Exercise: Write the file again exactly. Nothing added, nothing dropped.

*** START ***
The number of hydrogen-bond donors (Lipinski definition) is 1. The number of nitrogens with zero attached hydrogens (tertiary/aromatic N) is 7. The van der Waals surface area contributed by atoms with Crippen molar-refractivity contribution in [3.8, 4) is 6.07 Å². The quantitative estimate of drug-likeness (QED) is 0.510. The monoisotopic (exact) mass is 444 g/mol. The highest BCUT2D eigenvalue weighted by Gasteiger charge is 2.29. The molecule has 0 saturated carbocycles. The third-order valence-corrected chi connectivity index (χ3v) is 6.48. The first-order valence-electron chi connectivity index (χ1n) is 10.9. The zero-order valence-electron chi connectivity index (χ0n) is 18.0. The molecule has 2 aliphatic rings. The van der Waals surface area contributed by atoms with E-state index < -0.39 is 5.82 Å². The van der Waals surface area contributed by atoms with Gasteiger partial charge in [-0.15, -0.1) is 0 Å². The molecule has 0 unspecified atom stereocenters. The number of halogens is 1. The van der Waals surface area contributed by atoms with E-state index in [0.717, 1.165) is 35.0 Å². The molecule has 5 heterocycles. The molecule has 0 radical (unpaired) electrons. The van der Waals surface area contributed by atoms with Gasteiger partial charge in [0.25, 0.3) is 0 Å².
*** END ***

The number of hydrogen-bond donors (Lipinski definition) is 1. The number of nitrogens with zero attached hydrogens (tertiary/aromatic N) is 7. The van der Waals surface area contributed by atoms with Crippen molar-refractivity contribution in [3.8, 4) is 6.07 Å². The quantitative estimate of drug-likeness (QED) is 0.510. The monoisotopic (exact) mass is 444 g/mol. The highest BCUT2D eigenvalue weighted by Gasteiger charge is 2.29. The molecule has 0 saturated carbocycles. The third-order valence-corrected chi connectivity index (χ3v) is 6.48. The first-order valence-electron chi connectivity index (χ1n) is 10.9. The zero-order valence-electron chi connectivity index (χ0n) is 18.0. The molecule has 2 aliphatic rings. The van der Waals surface area contributed by atoms with E-state index < -0.39 is 5.82 Å². The van der Waals surface area contributed by atoms with Gasteiger partial charge in [-0.15, -0.1) is 0 Å². The molecule has 0 unspecified atom stereocenters. The number of halogens is 1. The van der Waals surface area contributed by atoms with E-state index in [0.717, 1.165) is 35.0 Å². The molecule has 5 heterocycles. The molecule has 0 radical (unpaired) electrons. The van der Waals surface area contributed by atoms with Gasteiger partial charge in [0.25, 0.3) is 0 Å².